Hematoxylin-eosin –stained slides of all biopsied and excised melanocytic lesions were reviewed by dermatopathologists (including S.R.F.) at our institution. All slides showed symmetric, incompletely circumscribed, junctional melanocytic proliferations composed of epithelioid melanocytes, as shown in Figure 2. Melanocytes were distributed mainly in single-cell array with pagetoid scatter to the upper reaches of the epidermis. A few melanocytic theques and rare Kamino bodies were identified. Histologically, these lesions were fairly consistent with the limited reports1,2 of pagetoid Spitz nevi, that is, circumscribed melanocytic lesions composed of few junctional nests and extensive pagetoid spread of epithelioid melanocytes singly and in nests with mild cytologic atypia and minimal architectural disorder. To our knowledge, this is the first reported case of multiple pagetoid Spitz nevi.

Figure 2. Histologic characteristics of pagetoid Spitz nevi. Proliferation of epithelioid and spindled melanocytes arrayed mainly as single cells along the dermoepidermal junction and extending to the mid spinous layer. A, Hematoxylin-eosin, original magnification  ×40.  B, Hematoxylin-eosin, original magnification  ×100.  C, Hematoxylin-eosin, original magnification  ×200.

Figure 2. Histologic characteristics of pagetoid Spitz nevi. Proliferation of epithelioid and spindled melanocytes arrayed mainly as single cells along the dermoepidermal junction and extending to the mid spinous layer. A, Hematoxylin-eosin, original magnification ×40.  B, Hematoxylin-eosin, original magnification ×100.  C, Hematoxylin-eosin, original magnification ×200.

This patient's history of multiple examples of a rare type of lesion suggests that she may have an underlying genetic susceptibility leading to this pattern and provided an opportunity to discover a molecular cause for this atypical pattern of melanocytic proliferation. Therefore, we were anxious to investigate possible germline and somatic genetic etiologies that might be related to the unusual melanocytic lesions. Understanding why this patient's “signature lesion ” was a pagetoid Spitz nevus might lead to better understanding of pagetoid spread of melanocytes more broadly, including those found in malignant melanoma.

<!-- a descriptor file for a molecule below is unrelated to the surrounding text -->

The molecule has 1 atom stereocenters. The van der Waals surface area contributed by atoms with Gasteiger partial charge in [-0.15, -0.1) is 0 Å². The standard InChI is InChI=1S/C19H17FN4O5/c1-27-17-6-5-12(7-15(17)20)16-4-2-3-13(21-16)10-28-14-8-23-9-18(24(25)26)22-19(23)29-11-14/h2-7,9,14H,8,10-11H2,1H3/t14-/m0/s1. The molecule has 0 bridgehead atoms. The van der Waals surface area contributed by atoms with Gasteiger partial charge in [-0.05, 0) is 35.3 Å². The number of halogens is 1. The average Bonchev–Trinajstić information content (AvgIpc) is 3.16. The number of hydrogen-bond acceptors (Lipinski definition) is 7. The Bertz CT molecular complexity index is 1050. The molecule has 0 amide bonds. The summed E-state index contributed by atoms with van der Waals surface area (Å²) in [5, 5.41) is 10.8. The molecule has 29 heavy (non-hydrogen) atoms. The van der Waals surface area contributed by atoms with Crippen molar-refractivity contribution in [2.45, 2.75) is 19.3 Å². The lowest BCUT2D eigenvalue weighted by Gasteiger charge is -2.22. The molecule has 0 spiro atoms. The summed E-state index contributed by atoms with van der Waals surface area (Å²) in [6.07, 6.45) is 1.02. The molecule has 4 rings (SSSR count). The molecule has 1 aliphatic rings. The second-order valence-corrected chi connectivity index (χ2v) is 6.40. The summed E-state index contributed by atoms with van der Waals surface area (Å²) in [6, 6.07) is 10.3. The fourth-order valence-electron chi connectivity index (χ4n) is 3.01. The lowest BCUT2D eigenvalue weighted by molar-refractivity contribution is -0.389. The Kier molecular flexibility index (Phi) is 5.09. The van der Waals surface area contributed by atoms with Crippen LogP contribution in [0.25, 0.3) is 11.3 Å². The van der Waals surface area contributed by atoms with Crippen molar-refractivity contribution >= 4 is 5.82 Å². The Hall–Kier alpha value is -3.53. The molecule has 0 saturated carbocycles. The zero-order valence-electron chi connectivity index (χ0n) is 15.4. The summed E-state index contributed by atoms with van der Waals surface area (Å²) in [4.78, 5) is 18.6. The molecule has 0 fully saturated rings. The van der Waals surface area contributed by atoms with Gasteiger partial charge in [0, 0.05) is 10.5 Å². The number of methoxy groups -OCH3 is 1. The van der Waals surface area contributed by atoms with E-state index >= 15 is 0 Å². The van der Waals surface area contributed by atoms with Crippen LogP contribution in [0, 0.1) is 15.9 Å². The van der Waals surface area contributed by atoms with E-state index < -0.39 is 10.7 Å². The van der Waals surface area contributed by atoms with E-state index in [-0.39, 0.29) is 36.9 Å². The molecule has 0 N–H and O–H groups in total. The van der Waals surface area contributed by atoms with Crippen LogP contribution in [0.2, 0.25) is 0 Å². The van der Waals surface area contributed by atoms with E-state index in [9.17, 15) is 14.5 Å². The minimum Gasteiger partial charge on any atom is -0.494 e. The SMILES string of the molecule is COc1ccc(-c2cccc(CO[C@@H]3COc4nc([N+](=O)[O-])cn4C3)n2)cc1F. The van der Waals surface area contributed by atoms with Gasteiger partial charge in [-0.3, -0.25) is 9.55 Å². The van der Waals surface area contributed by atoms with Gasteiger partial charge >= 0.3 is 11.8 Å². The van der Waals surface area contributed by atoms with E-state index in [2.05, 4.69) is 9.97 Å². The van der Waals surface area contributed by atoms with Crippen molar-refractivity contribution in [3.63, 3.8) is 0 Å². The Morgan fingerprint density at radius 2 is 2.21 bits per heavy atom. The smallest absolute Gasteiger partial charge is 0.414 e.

Laboratory investigations included peripheral blood karyotyping to rule out large germline translocations or rearrangements. Germline sequencing was performed for melanoma predisposition genes, including CDK4 (OMIM *123829) and CDKN2A (OMIM *600160). A CGH array was used to analyze germline DNA for smaller gene defects known to be associated with melanocytic disease, including HRAS (OMIM *190020), BRAF (OMIM *164757), KRAS (OMIM *190070), RAF1 (OMIM *164760), CDKN2A, RB1 (OMIM *614041), MAP2K2 (OMIM *601263), MAP2K1 (OMIM *176872), PTEN (OMIM +601728), and PTPN11 (OMIM *176876). Both germline and lesional DNA sequencing of BRAF exon 15 was performed to determine whether BRAF V600D/E/K mutations were present. A 330K single-nucleotide polymorphism analysis was performed on lesional and normal skin to evaluate copy number and loss of heterozygosity.710


All investigations were approved under the guidance of the institutional review board at the University of Utah. After obtaining written informed consent from the patient and her parents, whole blood specimens were obtained. The parents were reported to be phenotypically normal. Their blood was collected so they could be genotyped to help determine the parental origin of a genetic alteration if one was detected in the patient. Whole blood from the patient was sent for G-band karyotyping at the 550-band level (ARUP Laboratories, Salt Lake City, Utah). Genomic DNA from the patient's blood and nevi was amplified by polymerase chain reaction (PCR) for analysis of exon 15 of the BRAF gene (which contains the common V600E mutation). The primer sequences for PCR were as follows: BRAF_ex15 F 5 ′ TCATAATGCTTGCTCTGATAGGA; BRAF_ex15 R 5 ′ GGCCAAAAATTTAATCAGTGGA. One nanogram of DNA was amplified using Qiagen SYBR master mix and primers at a final concentration of 0.4 μM in a PCR cycler (Roto Gene Q; Qiagen, Valencia, California) under the following run conditions: 95 °C for 5 minutes; 40 cycles (95 °C for 10 seconds, 57 °C for 20 seconds, and 72 °C for 20 seconds). The bidirectional DNA sequence was then obtained, analyzed, and compared with the published BRAF gene sequence.11